Hunter-gatherer course turns heads and stomachs


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This image from the Hunter-Gathering 250 textbook illustrates fire-making, one of the most essential skills students will learn in the class.

Disclaimer: This story is a part of our April Fool’s edition, The Goofordian. This story was created by Guilfordian staff and is not based in fact.

In advance of the 2023-24 school year, Guilford has announced that a new course will be added to the curriculum. A three-week offering in the spring 2024 semester, Hunter-Gathering 250 will immerse students in the way life was lived thousands of years ago.

The course involves taking students to the Blue Ridge Mountains and leaving them there without any supplies. Professor Cave Mann, a new hire with at least one degree, will be heading up the immersive experience.

“I’m really looking forward to teaching this course,” Mann said. “It will be a great way to give students an experience they’ll never forget.”

When asked about the content of the course, Mann said that it will include hands-on activities such as fire making, shelter building, and foraging.

Unfortunately for any interested students, it already has been decided that the class will not be properly counted in Banner course evaluations. This decision was made by rogue college administrators who could not be reached or reasoned with. If you have any information about how they might be invoked or appeased, feel free to reach out to The Guilfordian.

While the course isn’t slated to begin until spring 2024, many students are already interested — some in the course, some in the fact that the course exists.

Kay Kerr, a sophomore in Guilford’s oat program, said: “I’m really looking forward to taking Cave’s class. It reminds me of when I was a kid and my parents would take me camping. They would stay in the tent, and I would sleep under some leaves by one of the trees.”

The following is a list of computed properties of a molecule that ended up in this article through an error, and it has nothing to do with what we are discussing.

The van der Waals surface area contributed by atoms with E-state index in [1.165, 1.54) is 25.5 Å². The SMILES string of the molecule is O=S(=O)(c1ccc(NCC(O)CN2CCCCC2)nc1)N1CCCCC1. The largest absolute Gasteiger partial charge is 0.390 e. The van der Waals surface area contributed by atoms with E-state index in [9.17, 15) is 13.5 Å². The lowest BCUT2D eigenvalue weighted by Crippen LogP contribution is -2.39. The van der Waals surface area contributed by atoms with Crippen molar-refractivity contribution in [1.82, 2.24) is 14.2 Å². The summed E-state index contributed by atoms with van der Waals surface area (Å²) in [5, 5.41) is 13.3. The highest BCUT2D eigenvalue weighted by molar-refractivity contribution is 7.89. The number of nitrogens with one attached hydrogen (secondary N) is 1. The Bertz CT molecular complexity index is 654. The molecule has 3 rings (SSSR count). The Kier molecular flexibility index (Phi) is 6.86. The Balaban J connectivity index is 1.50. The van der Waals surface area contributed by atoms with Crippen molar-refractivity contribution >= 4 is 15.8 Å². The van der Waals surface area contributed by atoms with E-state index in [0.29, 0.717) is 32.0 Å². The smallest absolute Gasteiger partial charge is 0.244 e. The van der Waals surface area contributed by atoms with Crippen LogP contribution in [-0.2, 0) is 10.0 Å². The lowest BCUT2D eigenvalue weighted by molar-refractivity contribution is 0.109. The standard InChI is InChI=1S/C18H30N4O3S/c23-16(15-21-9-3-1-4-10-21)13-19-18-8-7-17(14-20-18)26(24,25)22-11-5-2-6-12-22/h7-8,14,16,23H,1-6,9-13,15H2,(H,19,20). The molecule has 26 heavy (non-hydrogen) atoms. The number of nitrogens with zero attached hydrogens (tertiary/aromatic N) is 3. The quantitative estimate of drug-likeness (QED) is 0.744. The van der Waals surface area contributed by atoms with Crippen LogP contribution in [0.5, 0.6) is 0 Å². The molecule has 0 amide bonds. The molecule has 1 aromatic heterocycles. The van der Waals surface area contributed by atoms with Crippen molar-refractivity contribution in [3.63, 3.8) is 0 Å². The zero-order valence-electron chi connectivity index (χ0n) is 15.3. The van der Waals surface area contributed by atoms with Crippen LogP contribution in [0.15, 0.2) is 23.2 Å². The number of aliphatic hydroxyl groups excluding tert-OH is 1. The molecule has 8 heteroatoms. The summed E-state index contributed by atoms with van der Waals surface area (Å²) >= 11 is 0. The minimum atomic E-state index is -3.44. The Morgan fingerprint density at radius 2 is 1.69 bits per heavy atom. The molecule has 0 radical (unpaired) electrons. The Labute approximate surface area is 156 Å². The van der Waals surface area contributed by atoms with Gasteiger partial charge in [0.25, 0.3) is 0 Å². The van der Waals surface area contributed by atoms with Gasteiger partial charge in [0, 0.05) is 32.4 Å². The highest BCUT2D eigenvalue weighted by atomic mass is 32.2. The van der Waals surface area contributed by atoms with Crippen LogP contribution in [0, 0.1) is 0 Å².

“This one time, I had to fight off a bobcat,” Kerr added, showing off an impressively gnarly forearm scar. “I didn’t have my knife on me, and being a staunch Quaker, I couldn’t fight it off. So, I just let it chew for a bit, and eventually it left.”

Some students, however, have made noise about the course being unfit for Guilford. O.B. Vious, a non-graduating pro-granulating senior, said: “Wait, so, you’re just going into the woods for three weeks? With nothing but the clothes on your back? Really? Who approved this? It’s not even a class!

“It seems legally irresponsible for Guilford to offer this course. It seems like the worst possible way to learn about actual hunter-gatherers,” Vious added.

In response to criticism, Mann said, “I know the course isn’t for everyone. It’s not even really for more than like, five to 10 people, tops. The class size is bigger than that, but there’s no way any of these kids are going outside for more than five minutes.” 

When asked why he was teaching the course despite low interest, Mann replied, “I don’t know a lot of things. I don’t know how to fly a plane or shoot a rocket, and I especially don’t know how to put shoes on. But what I do know is wilderness survival and day-to-day life for a subsistence lifestyle. So that’s what I’m teaching.”

Professor Cave Mann was last seen in the woods behind the gym, and could not be reached for further questions.